Statewide, the positivity rate declined on Wednesday to 2.7% from 3.4% on Tuesday, according to Gov. Andrew Cuomo’s office. Across the state, 2,276 people were hospitalized with COVID-19 as of Wednesday. The state saw 31 new COVID-19 fatalities.

Cuomo has urged New Yorkers to avoid gathering on Thanksgiving next week and has warned of a possible spike in new COVID-19 cases in the weeks afterward.

“These next few weeks will be challenging with the holiday,” Cuomo said in a statement. “Love is sometimes doing what’s hard — this year, if you love someone, it is smarter and better to stay away, as hard as that is to say and hear. We can get through this if we all continue to wear our masks, stay socially distant, avoid gatherings, wash our hands and above all, stay New York Tough.”

COVID-19 hotline changes

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Franklin County announced changes to its COVID-19 hotline on Thursday.

The hotline was operational from 7 a.m. to 7 p.m. every day but will now be available from 8 a.m. to 7 p.m. on weekdays and 9 a.m. to 3 p.m. on Saturday, and it will be closed on Sundays and holidays, according to a public notice from the county.

“We feel that with the volume of the calls they have been receiving, they can be handled during the hours that have been identified moving forward,” county Manager Donna Kissane said. “If someone has an emergency, they should call 9-1-1.”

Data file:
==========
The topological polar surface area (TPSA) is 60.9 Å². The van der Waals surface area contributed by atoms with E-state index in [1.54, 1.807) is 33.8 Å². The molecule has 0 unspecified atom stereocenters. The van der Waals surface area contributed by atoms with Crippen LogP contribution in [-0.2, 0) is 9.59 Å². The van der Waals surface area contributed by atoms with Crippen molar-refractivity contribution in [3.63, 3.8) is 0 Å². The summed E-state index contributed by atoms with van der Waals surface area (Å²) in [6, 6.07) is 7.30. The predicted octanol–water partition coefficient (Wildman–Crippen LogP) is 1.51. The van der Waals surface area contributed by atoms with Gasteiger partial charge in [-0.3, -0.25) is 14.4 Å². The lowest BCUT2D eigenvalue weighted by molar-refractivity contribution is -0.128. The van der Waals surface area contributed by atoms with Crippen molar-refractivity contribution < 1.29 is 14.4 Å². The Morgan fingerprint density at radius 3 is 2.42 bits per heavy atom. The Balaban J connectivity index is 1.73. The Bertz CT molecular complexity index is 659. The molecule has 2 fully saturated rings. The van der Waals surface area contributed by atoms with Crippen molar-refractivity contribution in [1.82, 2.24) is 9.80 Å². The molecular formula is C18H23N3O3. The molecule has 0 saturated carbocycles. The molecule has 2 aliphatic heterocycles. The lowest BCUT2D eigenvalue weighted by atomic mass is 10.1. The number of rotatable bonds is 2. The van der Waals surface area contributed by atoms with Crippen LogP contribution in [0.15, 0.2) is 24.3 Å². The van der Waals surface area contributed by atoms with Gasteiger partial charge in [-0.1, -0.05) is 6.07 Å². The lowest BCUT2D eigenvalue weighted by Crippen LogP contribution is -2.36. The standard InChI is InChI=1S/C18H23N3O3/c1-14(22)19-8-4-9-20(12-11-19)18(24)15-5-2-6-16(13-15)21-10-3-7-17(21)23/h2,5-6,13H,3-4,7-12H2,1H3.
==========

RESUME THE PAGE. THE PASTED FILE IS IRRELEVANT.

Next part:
The hotline can be reached at 518-481-1111.

The county has asked that anyone who believes they were exposed to a COVID-19-positive person self-isolate and wait for a call from a contact tracer. Those who don’t receive a call from the county health department within 72 hours should call the county COVID-19 hotline to self-report, according to the county’s public notice.

“Not all exposures meet criteria for mandatory quarantine,” the notice reads. “It must be considered a close contact during the ‘infectious period’ of the person who tested positive. The person who tested positive will be interviewed and a contact tracer will reach out to all contacts who meet the criteria for mandatory quarantine. Our contact tracers are working diligently to call all positives and their contacts as soon as possible.”